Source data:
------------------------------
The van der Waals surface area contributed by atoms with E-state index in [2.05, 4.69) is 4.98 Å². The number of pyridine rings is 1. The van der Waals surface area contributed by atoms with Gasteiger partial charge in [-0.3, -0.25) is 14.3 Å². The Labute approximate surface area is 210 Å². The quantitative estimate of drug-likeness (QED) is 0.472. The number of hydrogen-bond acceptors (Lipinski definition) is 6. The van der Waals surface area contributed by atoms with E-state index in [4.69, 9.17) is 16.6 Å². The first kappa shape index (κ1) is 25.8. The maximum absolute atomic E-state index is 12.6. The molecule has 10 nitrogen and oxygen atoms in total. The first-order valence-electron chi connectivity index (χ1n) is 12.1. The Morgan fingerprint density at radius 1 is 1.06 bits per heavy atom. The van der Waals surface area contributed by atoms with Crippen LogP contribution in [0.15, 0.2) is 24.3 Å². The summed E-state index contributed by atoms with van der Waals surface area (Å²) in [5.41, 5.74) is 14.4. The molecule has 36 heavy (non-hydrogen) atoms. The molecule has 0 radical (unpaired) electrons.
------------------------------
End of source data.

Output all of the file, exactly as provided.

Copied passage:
The van der Waals surface area contributed by atoms with E-state index in [2.05, 4.69) is 4.98 Å². The number of pyridine rings is 1. The van der Waals surface area contributed by atoms with Gasteiger partial charge in [-0.3, -0.25) is 14.3 Å². The Labute approximate surface area is 210 Å². The quantitative estimate of drug-likeness (QED) is 0.472. The number of hydrogen-bond acceptors (Lipinski definition) is 6. The van der Waals surface area contributed by atoms with E-state index in [4.69, 9.17) is 16.6 Å². The first kappa shape index (κ1) is 25.8. The maximum absolute atomic E-state index is 12.6. The molecule has 10 nitrogen and oxygen atoms in total. The first-order valence-electron chi connectivity index (χ1n) is 12.1. The Morgan fingerprint density at radius 1 is 1.06 bits per heavy atom. The van der Waals surface area contributed by atoms with Crippen LogP contribution in [0.15, 0.2) is 24.3 Å². The summed E-state index contributed by atoms with van der Waals surface area (Å²) in [5.41, 5.74) is 14.4. The molecule has 36 heavy (non-hydrogen) atoms. The molecule has 0 radical (unpaired) electrons.